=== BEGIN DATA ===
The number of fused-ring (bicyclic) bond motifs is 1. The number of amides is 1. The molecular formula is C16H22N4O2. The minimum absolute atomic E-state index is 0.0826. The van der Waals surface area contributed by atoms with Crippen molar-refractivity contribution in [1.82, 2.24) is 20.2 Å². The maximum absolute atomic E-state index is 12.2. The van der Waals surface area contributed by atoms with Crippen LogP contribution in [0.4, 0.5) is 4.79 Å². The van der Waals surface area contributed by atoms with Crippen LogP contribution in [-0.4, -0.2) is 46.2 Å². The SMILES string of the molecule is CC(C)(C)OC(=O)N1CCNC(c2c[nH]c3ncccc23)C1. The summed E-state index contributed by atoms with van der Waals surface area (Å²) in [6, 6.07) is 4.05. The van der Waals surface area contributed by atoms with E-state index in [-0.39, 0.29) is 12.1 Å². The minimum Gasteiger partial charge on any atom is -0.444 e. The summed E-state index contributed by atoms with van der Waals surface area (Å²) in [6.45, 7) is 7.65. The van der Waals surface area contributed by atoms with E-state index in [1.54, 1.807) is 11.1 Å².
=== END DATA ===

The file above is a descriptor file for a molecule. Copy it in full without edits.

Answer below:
The number of fused-ring (bicyclic) bond motifs is 1. The number of amides is 1. The molecular formula is C16H22N4O2. The minimum absolute atomic E-state index is 0.0826. The van der Waals surface area contributed by atoms with Crippen molar-refractivity contribution in [1.82, 2.24) is 20.2 Å². The maximum absolute atomic E-state index is 12.2. The van der Waals surface area contributed by atoms with Crippen LogP contribution in [0.4, 0.5) is 4.79 Å². The van der Waals surface area contributed by atoms with Crippen LogP contribution in [-0.4, -0.2) is 46.2 Å². The SMILES string of the molecule is CC(C)(C)OC(=O)N1CCNC(c2c[nH]c3ncccc23)C1. The summed E-state index contributed by atoms with van der Waals surface area (Å²) in [6, 6.07) is 4.05. The van der Waals surface area contributed by atoms with E-state index in [-0.39, 0.29) is 12.1 Å². The minimum Gasteiger partial charge on any atom is -0.444 e. The summed E-state index contributed by atoms with van der Waals surface area (Å²) in [6.45, 7) is 7.65. The van der Waals surface area contributed by atoms with E-state index in [1.54, 1.807) is 11.1 Å².